The Milky Way is shaped like a disc with a bright bulge in the middle surrounding the galactic centre. The bulge is caused by a higher density of stars near the middle of the disc.
The images below show the galaxy from "above" and on its side. Our entire Solar System is a tiny dot at this scale.
Everything in the Milky Way, including our Solar System, is orbiting around the galactic centre. At the very centre of the galaxy lies a super-massive black hole. This black hole is to the galaxy what the Sun is to our Solar System. In other words the Earth is orbiting a star that is orbiting a black hole. It takes our Solar System about 250 million years to orbit the galactic centre once. The last time we were at our current position in the galaxy, dinosaurs had not yet evolved.
REMEMBER: The Moon orbits Earth, which orbits the Sun, which orbits the galactic centre.
We're almost there but there's one last big jump in scale to make...
The Milky Way Galaxy is part of the Universe.
The Milky Way is one of at least 100 billion galaxies in the known Universe. Each galaxy is made of billions of stars and planetary systems.
The Milky Way, a fairly typical galaxy, is surrounded by a number of dwarf galaxies that appear to orbit our galaxy. The closest similar galaxy to ours is Andromeda, about 2.5 million light-years away and also surrounded by dwarf galaxies. The galaxies shown below, along with a few others, make up a set of galaxies called the Local Group.
At this scale galaxies can be moving in any direction relative to each other. In our case the Andromeda galaxy happens to be on a collision course with the Milky Way. Don't worry, it's not your problem.
As the name "Local Group" implies, these are just a few of the closest galaxies to us. The entire Universe is unimaginably larger and may indeed be infinitely big (we don't really know). The image below shows a much larger section of the Universe in which the Local Group is a tiny dot in the middle (part of the "Virgo Cluster"). Each tiny white dot represents a group of galaxies.
At this point you start seeing the large-scale structure of the Universe in which clusters and super-clusters of galaxies are arranged in a pattern of filament structures. This is pretty much how the Universe looks as far into the distance as we can see.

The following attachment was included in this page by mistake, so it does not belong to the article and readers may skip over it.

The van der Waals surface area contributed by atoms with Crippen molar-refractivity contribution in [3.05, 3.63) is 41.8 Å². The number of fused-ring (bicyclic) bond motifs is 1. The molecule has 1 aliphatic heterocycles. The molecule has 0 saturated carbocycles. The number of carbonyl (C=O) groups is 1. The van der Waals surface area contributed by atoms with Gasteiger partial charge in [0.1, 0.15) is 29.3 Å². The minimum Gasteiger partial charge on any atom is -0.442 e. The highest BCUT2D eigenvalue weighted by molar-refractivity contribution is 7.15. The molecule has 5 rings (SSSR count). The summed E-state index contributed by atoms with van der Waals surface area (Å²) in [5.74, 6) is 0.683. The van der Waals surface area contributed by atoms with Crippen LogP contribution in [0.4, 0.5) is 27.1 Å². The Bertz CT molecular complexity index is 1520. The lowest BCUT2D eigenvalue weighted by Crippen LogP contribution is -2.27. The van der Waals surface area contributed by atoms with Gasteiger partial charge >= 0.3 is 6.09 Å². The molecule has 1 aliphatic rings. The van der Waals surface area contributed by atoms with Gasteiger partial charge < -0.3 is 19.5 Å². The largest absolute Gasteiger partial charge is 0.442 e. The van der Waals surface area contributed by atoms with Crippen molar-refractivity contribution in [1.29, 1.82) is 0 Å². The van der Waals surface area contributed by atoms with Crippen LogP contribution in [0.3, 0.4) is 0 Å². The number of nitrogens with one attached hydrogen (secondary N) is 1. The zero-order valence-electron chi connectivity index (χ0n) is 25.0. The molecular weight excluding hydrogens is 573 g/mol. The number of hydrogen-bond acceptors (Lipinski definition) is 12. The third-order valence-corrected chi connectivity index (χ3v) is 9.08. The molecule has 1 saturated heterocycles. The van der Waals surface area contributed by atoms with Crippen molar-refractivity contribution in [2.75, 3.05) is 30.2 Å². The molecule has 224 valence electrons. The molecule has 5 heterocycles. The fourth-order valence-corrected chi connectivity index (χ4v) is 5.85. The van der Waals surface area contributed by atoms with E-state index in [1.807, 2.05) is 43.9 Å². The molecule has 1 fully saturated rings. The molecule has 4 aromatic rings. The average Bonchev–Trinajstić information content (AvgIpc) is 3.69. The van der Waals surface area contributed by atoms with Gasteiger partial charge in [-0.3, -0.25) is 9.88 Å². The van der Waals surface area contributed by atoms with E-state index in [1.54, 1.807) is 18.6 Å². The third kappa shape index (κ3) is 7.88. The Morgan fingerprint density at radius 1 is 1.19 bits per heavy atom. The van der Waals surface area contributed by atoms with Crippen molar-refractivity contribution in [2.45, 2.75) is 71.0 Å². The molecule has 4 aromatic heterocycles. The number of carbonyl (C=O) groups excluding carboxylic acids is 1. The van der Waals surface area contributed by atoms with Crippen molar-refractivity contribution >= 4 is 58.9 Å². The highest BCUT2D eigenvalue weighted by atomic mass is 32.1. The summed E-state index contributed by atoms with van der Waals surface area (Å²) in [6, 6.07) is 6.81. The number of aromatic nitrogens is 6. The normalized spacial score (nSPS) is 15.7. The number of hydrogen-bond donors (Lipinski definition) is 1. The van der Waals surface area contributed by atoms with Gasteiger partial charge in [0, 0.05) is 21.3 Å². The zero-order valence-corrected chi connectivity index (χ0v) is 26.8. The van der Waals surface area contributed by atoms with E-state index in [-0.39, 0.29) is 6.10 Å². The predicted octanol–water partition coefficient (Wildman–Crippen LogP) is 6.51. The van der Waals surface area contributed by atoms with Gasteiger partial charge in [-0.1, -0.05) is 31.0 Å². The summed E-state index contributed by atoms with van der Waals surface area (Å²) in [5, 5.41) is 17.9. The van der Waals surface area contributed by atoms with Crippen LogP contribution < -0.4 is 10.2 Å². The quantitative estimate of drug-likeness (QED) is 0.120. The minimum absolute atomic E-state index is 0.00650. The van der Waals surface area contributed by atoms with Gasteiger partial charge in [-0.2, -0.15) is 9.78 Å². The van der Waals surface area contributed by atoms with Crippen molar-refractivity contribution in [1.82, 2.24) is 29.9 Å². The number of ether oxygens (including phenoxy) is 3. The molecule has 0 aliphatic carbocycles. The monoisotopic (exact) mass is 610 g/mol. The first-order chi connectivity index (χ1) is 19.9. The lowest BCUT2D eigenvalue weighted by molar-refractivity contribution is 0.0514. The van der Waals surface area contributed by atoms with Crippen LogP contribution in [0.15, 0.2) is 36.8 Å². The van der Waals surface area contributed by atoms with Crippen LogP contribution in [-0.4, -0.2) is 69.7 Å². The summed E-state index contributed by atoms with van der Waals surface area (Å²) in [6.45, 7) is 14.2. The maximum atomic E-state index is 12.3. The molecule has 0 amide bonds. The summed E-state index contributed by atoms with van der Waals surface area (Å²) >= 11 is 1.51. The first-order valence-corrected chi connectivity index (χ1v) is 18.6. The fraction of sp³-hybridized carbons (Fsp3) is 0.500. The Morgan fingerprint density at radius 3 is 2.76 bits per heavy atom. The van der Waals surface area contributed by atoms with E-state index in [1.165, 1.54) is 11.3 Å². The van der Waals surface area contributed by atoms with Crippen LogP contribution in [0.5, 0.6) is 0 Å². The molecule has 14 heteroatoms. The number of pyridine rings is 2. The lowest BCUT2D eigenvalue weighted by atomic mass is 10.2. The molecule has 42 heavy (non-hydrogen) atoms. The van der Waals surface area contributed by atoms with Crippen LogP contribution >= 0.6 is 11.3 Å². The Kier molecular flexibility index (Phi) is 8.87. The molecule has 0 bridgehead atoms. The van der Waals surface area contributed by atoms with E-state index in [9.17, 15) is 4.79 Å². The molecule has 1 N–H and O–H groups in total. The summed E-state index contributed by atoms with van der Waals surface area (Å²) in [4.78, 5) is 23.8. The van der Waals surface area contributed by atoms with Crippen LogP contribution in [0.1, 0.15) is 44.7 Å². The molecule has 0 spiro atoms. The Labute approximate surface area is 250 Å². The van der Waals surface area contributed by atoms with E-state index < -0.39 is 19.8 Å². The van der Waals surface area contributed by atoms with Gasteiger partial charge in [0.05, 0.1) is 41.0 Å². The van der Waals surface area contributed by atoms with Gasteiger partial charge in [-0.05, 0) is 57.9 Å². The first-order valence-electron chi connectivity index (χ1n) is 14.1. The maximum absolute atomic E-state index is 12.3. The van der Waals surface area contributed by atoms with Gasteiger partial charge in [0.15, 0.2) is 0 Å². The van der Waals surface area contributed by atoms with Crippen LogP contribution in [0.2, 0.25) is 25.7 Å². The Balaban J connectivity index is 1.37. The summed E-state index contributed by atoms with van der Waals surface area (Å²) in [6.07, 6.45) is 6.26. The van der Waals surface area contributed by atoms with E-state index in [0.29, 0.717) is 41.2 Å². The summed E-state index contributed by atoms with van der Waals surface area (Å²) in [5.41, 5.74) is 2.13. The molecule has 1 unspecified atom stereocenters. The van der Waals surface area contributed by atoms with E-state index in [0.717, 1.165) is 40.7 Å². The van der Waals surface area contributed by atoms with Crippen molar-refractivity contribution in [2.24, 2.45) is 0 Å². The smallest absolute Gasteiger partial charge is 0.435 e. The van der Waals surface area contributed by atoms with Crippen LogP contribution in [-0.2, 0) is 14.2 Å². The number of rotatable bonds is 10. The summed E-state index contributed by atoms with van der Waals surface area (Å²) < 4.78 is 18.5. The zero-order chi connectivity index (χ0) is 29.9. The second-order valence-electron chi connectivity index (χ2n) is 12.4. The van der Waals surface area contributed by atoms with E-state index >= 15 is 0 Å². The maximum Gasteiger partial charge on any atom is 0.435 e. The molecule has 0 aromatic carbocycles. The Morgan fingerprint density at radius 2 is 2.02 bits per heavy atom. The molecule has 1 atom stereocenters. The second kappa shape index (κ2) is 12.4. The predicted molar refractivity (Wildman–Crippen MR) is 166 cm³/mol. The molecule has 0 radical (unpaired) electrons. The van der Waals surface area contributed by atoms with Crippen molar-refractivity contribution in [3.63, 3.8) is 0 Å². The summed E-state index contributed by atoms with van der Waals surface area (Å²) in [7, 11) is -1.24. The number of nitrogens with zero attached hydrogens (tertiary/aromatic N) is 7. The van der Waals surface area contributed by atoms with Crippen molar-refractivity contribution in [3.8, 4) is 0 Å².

At this scale there is also a distinct pattern of motion. It appears that, with some local exceptions, all galaxies tend to be moving away from all other galaxies. In other words, the Universe appears to be expanding. This was the first clue that eventually led to the Big Bang theory, but that's another story.
We'll finish with one last image... the visible Universe. This isn't the entire Universe because we can't see that far but we assume there's more of the same beyond. This raises questions about how big it all is, what it's expanding into, etc. Sorry but those questions will have to wait for another tutorial (spoiler: we don't really know).
So that's it. Ideally you should be able to pass the following tests but don't worry if you can't or if it doesn't come naturally. Most people find that it takes time to master this stuff, but most people also find that it's worth it.
- You should be able to answer the following question confidently: "What's the difference between the Solar System, the Milky Way galaxy and the Universe?"
- You should be able to imagine each of the following objects in their correct orbits relative to each other: Moons, planets, stars, galactic centres.
- If you see a news story about astronomy, you should be able to visualize where in the Universe the story is set. Is it somewhere "local" in the Solar System, outside the Solar System but within our galaxy, or is it far across the Universe?
1. Technically it's not the black hole we're orbiting, it's the barycenter of the Milky Way, or the centre of the combined mass of the galaxy. However for simplicty's sake it's okay to think of everything in the galaxy orbiting the black hole.